Just a place to post recent information about genetically modified crops.



original GMO discussion here



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I would also like to point out though, that although I don't see anything wrong with GMO for food production there are other more complicated issues. For instance, there is GMO crops like "round-up resistant" canola. Great for spraying the weeds out of it, but if that specific canola crop invades my field or you need to spray it out when you rotate for the next crop...guess the only way you can now get rid of it? The company that manufactured it now has the patent for the only chemical that will kill it and, of course, that'll cost ya.
The problem of mono-culture and gene poisoning that can promote it have been acknowledged as serious problems and were discussed in the main GMO thread.
Thanks, I'll check it out...been too busy to read much of any threads lately...
Not sure if this point has been made - but aren't almost all crops genetically modified? Are there people arguing that doing it over time through cross-pollination and grafts, etc. is that much different than newer, more expeditious and 'surgical' approaches?

I worked in the seed corn fields in Iowa and Illinois when I was young. Cross pollinated hybrid corn was engineered right in the field in a very laborious but effective fashion for all kinds of traits. How is that any different really?
Not sure if this point has been made - but aren't almost all crops genetically modified? Are there people arguing that doing it over time through cross-pollination and grafts, etc. is that much different than newer, more expeditious and 'surgical' approaches?

I worked in the seed corn fields in Iowa and Illinois when I was young. Cross pollinated hybrid corn was engineered right in the field in a very laborious but effective fashion for all kinds of traits. How is that any different really?


This has been my question all along. Sorting through the noise in order to find accurate information is more difficult than in any other issue I have come across.
There is a difference between plant breeding (hybridization) and genetic modification. Plant breeding uses only the genes inherent to the plant while genetic engineering inserts genes not inherent to the plant. For example Starlight corn had a gene from Bacillus turginesis inserted in the corn genome. B. turginesis has been used by organic farmers for decades as a natural pesticide against larval pests.
Does this mean that if I eat this corn it will kill the larval pests accumulating in my intestines?

Yeah - I'm sure it's not the same thing. And I'm certain that plants can be poisonous. Therefore, it must be possible to create a poisonous plant out of a non-poisonous one. So, it's not as if there is no danger - or the results shouldn't be considered. However, how many plants in the history of the world, ingested as food, have turned out to be carcinogenic - slow poison? I really don't know. But is anyone worried about the residual B. turginesis not in the plant but used on or around the plant?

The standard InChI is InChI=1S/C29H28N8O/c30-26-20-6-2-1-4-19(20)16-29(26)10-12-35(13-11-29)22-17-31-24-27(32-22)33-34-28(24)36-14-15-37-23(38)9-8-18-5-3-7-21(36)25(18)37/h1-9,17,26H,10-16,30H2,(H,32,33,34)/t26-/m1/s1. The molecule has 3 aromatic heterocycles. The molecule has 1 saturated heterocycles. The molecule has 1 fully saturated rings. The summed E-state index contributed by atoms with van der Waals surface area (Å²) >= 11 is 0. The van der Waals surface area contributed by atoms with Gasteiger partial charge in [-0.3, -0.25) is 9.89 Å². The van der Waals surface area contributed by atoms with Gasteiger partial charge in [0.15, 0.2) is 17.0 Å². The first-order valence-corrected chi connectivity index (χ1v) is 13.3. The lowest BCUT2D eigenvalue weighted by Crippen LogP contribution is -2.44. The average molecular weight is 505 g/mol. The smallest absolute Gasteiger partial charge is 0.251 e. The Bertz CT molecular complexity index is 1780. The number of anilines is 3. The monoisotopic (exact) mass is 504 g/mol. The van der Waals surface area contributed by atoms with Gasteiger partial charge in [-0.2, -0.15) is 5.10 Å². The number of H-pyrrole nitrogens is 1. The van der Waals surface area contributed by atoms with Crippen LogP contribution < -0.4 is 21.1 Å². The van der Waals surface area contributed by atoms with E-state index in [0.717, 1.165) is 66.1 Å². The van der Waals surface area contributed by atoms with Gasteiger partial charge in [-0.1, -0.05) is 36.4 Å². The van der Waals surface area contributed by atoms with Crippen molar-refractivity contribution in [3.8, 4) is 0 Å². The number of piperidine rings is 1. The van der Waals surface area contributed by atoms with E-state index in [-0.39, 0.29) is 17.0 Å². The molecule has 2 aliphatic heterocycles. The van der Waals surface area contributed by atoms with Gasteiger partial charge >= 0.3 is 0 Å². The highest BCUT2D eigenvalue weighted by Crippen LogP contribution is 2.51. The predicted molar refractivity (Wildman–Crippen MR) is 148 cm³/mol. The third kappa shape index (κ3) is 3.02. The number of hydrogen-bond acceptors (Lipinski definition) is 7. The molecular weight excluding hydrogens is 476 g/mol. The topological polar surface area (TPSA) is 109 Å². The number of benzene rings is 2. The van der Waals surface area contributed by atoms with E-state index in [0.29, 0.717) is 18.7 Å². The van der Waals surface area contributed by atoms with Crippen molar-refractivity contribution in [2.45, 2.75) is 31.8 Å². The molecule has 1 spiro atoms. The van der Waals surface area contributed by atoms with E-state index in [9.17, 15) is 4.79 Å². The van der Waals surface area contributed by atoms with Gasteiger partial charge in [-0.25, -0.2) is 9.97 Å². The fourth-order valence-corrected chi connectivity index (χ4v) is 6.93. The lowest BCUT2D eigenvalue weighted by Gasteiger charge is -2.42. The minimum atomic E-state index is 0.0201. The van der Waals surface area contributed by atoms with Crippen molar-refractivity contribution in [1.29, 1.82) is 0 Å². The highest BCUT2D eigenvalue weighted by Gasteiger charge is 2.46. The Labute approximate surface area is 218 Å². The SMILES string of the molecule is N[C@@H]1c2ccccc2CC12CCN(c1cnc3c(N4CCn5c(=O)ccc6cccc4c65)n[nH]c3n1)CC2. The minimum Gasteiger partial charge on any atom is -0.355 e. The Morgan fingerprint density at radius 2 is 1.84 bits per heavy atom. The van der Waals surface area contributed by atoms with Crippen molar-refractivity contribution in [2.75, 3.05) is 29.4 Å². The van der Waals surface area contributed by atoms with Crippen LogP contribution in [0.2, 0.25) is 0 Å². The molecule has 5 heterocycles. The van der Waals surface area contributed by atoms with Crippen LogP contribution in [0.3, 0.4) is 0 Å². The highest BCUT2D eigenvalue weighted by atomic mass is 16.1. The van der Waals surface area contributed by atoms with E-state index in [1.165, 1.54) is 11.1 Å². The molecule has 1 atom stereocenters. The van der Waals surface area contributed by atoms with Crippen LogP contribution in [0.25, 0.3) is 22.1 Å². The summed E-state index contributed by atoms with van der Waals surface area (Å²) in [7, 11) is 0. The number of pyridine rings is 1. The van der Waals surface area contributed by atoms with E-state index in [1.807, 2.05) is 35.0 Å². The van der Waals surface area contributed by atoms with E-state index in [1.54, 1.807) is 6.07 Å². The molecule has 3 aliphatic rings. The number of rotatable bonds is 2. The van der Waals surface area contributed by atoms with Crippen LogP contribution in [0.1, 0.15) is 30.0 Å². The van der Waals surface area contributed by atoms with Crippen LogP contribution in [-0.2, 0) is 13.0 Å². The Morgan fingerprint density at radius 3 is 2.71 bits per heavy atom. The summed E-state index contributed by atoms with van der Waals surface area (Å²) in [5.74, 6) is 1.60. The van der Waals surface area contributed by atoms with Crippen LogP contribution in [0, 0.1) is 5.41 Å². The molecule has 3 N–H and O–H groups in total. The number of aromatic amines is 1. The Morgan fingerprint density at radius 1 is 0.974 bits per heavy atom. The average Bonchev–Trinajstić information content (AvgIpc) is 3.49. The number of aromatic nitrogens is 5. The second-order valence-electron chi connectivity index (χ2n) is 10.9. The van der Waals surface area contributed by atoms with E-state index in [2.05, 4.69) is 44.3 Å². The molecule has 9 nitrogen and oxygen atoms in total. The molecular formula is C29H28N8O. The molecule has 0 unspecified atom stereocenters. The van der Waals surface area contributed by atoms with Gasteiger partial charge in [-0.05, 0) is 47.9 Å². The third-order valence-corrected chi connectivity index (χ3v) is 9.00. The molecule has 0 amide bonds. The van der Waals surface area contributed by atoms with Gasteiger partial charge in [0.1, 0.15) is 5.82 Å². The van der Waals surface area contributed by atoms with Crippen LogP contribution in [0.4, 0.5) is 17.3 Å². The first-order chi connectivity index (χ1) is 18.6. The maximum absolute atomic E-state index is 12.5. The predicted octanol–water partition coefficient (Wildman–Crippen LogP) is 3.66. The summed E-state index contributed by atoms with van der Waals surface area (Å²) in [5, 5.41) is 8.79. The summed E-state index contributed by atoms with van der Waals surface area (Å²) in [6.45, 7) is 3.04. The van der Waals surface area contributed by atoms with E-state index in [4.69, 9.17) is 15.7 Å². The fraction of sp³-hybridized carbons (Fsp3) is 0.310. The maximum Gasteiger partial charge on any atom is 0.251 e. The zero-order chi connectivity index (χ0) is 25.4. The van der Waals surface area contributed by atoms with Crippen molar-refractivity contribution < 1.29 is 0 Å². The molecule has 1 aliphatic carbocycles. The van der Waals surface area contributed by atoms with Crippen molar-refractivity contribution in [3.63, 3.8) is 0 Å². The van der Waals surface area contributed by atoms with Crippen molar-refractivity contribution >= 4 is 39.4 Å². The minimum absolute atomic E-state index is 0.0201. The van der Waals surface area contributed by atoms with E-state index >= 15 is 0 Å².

As I said Bacillus thuringiensis [Bt] (I misspelled it above)
has been used by organic farmers for decades. Information can be found here.
Best belly laugh all day!
I went to Iowa State University for a couple of semesters. This is totally off topic except it might help explain why this subject seems particularly woo woo to me. Iowa State is the M.I.T. of agriculture. There is NO place on earth where there is more known about how to grow food commercially.

Anyway, I was studying engineering and my friend was studying agribusiness. We were walking to finals one morning. He said, "Whatcha got?" I shook my head in woe and said, "Calculus. You?" He looked even more forlorn and said, "Pesticides." I replied, "Bummer, dude."

Now, that is actually pretty funny because, at his level, Pesticides was probably a harder course than Calculus. But, I guess if you have to explain a joke ...
GM Crop Hubbub in India
by Steven Novella

Much like global warming, recycling, and organic farming – genetically modified or GM foods is a scientific controversy where there is significant disagreement within the skeptical movement. People who are generally science and reason-based find it difficult to completely wrap their heads around the complex information and come to a confident conclusion. Or they find it challenging to find objective sources of information that are not filtered through political bias. Or they find it difficult to figure out what the scientific consensus is, because the experts seems to be divided...


Steven Novella has spoken (written) the words for me. His opinion in this article is exactly how I feel, down to the last detail. This is the first article about GM foods I have ever read (and I've read a lot) that mirrors my thoughts exactly. Thank you again Steven Novella. You continue to be my hero. -sacha
For anyone who has netflix, Michael Pollan's documentary "The Botany of Desire" is available as a direct-to-computer video in the documentary section. I read this book a while back and had forgotten some parts. The 4th section on the Potato (subtitled "control") give great context and enters into the GMO debate as one of Monsanto's few losses. It's interesting because this story doesn't paint Monsanto as the Great Satan, but does present it as a precautionary tale, with balance related to many facets of monoculture and agricultural industry.

I hope someone watches it, it would be interesting to discuss.

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